Shocking scientific discovery: Uber is pretty much never cheaper than a taxi

It's probably time to ditch Uber and never look back
It’s probably time to ditch Uber and never look back, not even in your rearview mirror

This is an intervention: you’ve got to break up with Uber. Sorry, not sorry. We know it’s hard; and deep down, there’s probably a part of you that believes they have some good in them! Yeah, that’s why we’re thrilled that somebody finally came out with solid evidence for why Uber sucks—at least economically speaking. (By the way, you’re reading Brokelyn, so what other way of speaking is there?) According to a beta research program called OpenStreetCab, the savings on your cab fare are all a matter of optimization. You can read the researchers’ jargon in MIT’s technology review here, but honestly, Brokelyn’s got the bottom line for you in layman’s terms: Uber will never be cheaper than a real taxicab, unless it’s over $35 in fare. 

First of all, this is a confusing scientific discovery, since there are no objective qualifications for “cab fare” anymore. In a city-approved taxi most anywhere in the world, your fare will be a direct function of the distance and time spent in the cab, with the occasional add-on for peak service hours or a flat-rate agreement for airport fare. Uber, on the other hand, calculates the cost of your ride before you even get inside, and includes factors like “surge pricing” which, in some cases, can actually mean they’re just bleeding you for cash. (You might say that fare isn’t always fare.)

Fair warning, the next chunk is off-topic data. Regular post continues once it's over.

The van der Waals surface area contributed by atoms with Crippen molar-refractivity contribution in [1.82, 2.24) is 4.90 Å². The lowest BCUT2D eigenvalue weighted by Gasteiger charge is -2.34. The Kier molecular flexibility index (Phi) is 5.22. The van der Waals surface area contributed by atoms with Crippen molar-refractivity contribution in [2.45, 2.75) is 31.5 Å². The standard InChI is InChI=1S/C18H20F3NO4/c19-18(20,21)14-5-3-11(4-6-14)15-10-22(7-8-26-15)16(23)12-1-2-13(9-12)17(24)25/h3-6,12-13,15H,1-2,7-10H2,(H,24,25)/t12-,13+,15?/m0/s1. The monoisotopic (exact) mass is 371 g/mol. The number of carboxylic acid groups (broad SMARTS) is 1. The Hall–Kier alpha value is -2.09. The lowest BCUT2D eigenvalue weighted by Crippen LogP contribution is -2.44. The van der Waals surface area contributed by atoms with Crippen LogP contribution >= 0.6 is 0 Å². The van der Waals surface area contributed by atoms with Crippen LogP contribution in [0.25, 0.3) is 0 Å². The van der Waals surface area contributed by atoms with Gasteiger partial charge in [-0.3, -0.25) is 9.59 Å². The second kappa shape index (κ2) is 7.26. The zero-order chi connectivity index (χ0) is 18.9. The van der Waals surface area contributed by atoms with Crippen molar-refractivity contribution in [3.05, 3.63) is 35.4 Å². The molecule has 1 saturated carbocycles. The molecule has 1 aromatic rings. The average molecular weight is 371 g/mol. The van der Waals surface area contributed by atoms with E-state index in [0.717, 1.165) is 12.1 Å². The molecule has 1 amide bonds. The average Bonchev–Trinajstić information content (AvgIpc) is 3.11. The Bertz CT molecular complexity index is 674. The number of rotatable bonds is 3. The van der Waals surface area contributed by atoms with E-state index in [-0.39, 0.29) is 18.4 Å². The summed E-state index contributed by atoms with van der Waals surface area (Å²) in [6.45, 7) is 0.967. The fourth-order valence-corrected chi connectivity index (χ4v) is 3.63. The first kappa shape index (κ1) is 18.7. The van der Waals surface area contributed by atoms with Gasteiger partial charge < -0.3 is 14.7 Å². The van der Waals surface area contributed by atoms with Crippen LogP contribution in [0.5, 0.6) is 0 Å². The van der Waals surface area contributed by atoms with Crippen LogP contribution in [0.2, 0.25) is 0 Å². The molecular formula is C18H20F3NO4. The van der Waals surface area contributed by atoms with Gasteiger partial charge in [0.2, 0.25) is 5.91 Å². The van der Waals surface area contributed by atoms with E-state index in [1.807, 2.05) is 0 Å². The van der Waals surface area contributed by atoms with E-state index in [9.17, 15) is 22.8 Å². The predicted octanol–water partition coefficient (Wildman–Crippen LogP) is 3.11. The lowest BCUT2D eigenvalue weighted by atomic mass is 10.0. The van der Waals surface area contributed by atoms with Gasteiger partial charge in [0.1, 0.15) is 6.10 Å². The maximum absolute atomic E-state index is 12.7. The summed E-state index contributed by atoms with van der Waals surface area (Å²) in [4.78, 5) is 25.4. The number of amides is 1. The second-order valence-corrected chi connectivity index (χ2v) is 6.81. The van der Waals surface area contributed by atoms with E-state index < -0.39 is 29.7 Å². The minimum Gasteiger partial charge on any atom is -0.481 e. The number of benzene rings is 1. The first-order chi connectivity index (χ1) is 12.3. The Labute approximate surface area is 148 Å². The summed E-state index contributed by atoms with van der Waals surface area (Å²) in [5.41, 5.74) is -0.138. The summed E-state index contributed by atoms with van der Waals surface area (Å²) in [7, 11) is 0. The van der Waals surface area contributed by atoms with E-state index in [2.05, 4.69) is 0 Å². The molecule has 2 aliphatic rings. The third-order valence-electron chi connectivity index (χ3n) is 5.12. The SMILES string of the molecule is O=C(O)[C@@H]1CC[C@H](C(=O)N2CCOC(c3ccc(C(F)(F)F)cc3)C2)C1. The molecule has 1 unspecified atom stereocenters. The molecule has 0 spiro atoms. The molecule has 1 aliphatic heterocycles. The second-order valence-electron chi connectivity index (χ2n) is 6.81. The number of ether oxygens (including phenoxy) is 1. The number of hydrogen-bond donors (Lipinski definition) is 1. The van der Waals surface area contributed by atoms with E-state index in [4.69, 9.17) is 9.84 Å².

The data compares average fares between yellow taxis and Uber cabs using data culled in September 2013. Researchers took yellow taxi fares as a base, then asked Uber how much it would charge for the same ride. What they got back were estimates from the company about minimum and maximum possible fares—ugh, further proof that Uber is out to run us dry. Thank god there’s a maximum possible fare, at least. The data is also contingent upon a rider using Uber’s economy brand, “Uber X” (which features crappier cars and therefore cheaper fares, but varies within that frame city to city).

So, the data rules out surge pricing and vehicle quality, two key elements of Uber’s business model? Also, who in fresh hell takes a metered cab ride over $35? So let’s see here. Sounds like if it’s a sunny afternoon, and a bunch of Uber-licensed sedan drivers are just out on the road for funsies, and you just happen to need from Park Slope to Newark Liberty Airport, then it’ll probably be cheaper to Uber than yellow cab. In just about every other scenario, it won’t.  (And if you’re the kind of self-respecting brokesters we hope you are, then you know how to get to Jersey without a cab, anyway.)

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